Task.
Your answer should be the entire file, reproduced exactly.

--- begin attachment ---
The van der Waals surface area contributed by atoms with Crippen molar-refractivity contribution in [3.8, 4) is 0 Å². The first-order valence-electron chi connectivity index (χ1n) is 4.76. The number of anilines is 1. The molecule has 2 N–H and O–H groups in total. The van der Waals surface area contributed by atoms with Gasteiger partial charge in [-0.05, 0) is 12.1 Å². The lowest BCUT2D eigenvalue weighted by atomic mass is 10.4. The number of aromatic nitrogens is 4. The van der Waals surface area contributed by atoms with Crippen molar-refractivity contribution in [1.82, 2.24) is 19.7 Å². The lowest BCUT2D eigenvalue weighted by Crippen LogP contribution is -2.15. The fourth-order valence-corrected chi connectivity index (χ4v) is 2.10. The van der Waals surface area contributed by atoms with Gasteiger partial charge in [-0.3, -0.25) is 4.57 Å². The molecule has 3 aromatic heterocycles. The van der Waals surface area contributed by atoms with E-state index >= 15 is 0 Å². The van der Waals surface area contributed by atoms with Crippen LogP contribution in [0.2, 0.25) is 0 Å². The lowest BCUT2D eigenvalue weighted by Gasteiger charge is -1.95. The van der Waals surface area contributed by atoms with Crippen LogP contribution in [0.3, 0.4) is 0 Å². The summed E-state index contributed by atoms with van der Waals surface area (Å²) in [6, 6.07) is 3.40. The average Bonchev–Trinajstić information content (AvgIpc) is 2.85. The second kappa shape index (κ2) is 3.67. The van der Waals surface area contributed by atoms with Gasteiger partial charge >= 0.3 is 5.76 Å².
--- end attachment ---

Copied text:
The van der Waals surface area contributed by atoms with Crippen molar-refractivity contribution in [3.8, 4) is 0 Å². The first-order valence-electron chi connectivity index (χ1n) is 4.76. The number of anilines is 1. The molecule has 2 N–H and O–H groups in total. The van der Waals surface area contributed by atoms with Gasteiger partial charge in [-0.05, 0) is 12.1 Å². The lowest BCUT2D eigenvalue weighted by atomic mass is 10.4. The number of aromatic nitrogens is 4. The van der Waals surface area contributed by atoms with Crippen molar-refractivity contribution in [1.82, 2.24) is 19.7 Å². The lowest BCUT2D eigenvalue weighted by Crippen LogP contribution is -2.15. The fourth-order valence-corrected chi connectivity index (χ4v) is 2.10. The van der Waals surface area contributed by atoms with Gasteiger partial charge in [-0.3, -0.25) is 4.57 Å². The molecule has 3 aromatic heterocycles. The van der Waals surface area contributed by atoms with E-state index >= 15 is 0 Å². The van der Waals surface area contributed by atoms with Crippen LogP contribution in [0.2, 0.25) is 0 Å². The lowest BCUT2D eigenvalue weighted by Gasteiger charge is -1.95. The van der Waals surface area contributed by atoms with Crippen LogP contribution in [0.3, 0.4) is 0 Å². The summed E-state index contributed by atoms with van der Waals surface area (Å²) in [6, 6.07) is 3.40. The average Bonchev–Trinajstić information content (AvgIpc) is 2.85. The second kappa shape index (κ2) is 3.67. The van der Waals surface area contributed by atoms with Gasteiger partial charge >= 0.3 is 5.76 Å².